Anyone keep/interested in Phormictopus?

thedragonslapper

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Feb 1, 2018
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It seems to be a genus that doesn’t get much attention in the hobby. Though I can’t understand why. From what I’ve read about them they somewhat remind me of Lasiodora, though they get a little more colorful and only slightly smaller. Indeed the only species I personally knew of was P. cancerides as of a 6-7 years ago. And from what I’ve seen the genus seems a bit...cloudy shall we say?

My first and so far only experience with these was a large P. cancerides I bought a Repticon years ago. It didn’t last long in my care unfortunately. Long story short it molted about a month after I got it, I came home one morning and found it unmistakably dead a remain at a loss of explanation for it.

I didn’t think much more about this genus since then, until I started wanting another T for the first time in years. I don’t think there many, if any, CB Phormictopus in the hobby at time, but that seems to be changing as of late. In my pursuits I came across this article that’s making me want to give this genus/species another try.


Who has experience? Preferably better ones then mine lol
 

BoyFromLA

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I keep one young Phormictopus cancerides. Such a great eater. I have not seen it refusing to eat unless it is in pre molt or in post molt.

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Pyrelitha

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I like them but never see them really at shows. I did just find one though and got it immediately. I now have a small sling P auratus and I'm super excited for this golden beauty
 

nicodimus22

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My Phormictopus collection isn't as extensive as Tom Moran's, but I have 6 species (9 specimens.)
 

Tarantuland

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I have a phormictopus cancerides. It's a good eater and has molted at least twice in like 4-5 months of having it. Probably around 1 inch now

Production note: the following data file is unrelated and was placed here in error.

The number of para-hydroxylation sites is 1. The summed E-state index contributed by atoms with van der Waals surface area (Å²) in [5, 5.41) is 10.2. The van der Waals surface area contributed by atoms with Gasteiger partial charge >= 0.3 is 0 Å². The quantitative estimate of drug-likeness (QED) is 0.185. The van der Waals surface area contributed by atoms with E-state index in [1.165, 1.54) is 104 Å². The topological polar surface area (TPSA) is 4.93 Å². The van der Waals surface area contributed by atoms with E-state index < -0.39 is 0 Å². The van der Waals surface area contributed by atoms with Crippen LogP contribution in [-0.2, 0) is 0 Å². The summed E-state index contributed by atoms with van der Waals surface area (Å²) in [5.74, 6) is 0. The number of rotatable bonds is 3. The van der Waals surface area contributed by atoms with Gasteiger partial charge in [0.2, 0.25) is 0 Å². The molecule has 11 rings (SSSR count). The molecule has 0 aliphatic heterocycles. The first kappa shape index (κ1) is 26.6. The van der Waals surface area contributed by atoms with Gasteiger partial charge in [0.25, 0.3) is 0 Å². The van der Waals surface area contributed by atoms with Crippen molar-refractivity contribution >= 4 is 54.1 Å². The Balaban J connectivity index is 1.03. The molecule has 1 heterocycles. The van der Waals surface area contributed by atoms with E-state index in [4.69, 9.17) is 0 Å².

spideyspinneret78

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I have an AF P. auratus and a Phormictopus sp. Dominican purple sling. The P. auratus has been relatively shy and skittish, but she is absolutely stunningly beautiful. Her colors become more pronounced the larger she grows. She also has a very strong feeding response. The sling so far has some serious attitude. Gave me a threat posture at less than an inch in size! Tackles prey its own size with ease and is growing quickly. This genus has some absolutely gorgeous species and the cool thing about them is that females are also very colorful, unlike Pamphos where it's mostly the males that are brightly colored.
 

ConstantSorrow

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Feb 21, 2020
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I have a P. sp. "South Hispaniola" sling. Growth rate has been good. It prefers to kick hairs at its food or occasionally just slap the crap out of it rather than tackle it outright. Temperament can best be described as "surly". It tends to hang around the plants but it doesn't hide or burrow.
A nice little T.
 

RevS

Arachnopeon
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Jun 19, 2019
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Did someone say Phormictopus?

I've been interested in the genus ever since doing my initial research on Ts before I got into the hobby but quickly realized those are not initial starter Ts.
Those are large, beautiful Ts with a bit of a bad rep - if you look around (even in some old threads here) you'll find some people claiming that they're the "evil" NWs.

I don't think the bad rep is deserved (which is probably true to all animals with bad reputation) but they are definitely not suitable for beginners.

First of all - the genus is a mess and keeping your specimen labelled is necessary. For example there are three different kinds of green Phormictopus (P.sp."green",P.sp."green (gold carapace)" and P.sp."green femur").
This genus is in dire need of review.

They can differ quite a bit when it comes to temperament but my first specimen - P. sp. "green (gold carapace)" - which I got as my 3rd T was a learning eqperience. It's very skittish, quick to throw hairs and quick to do a threat pose + it never burrowed and used to get scared of prey more than 1/2 of it's body size which made it a nuissance to feed as a sling. Other keepers told me they had similar experience with "green femur" species.

Surprisingly my specimen calmed down quite a bit when I put him on display where he was far more likely to notice movement around his enclosure (it can still go into panic mode when surprised by prey item however).

Lately I got two more specimen - both Phormictopus sp. "Bayahibe" and those are a bit different. I haven't seen them throw hair yet and they are voracious eaters - willing to pounce prey their own size. Still - when disturbed they will start to bot and can be surprisingly quick for a NW.

In short - a very interesting genus that requires more attention - both in the hobby and from the scientists. Not a good choice for a beginner but great pick if you need to learn how to deal with something more... Unpredictable.
I think the "unpredictable" is the right word here. Definitely better than "evil".
 
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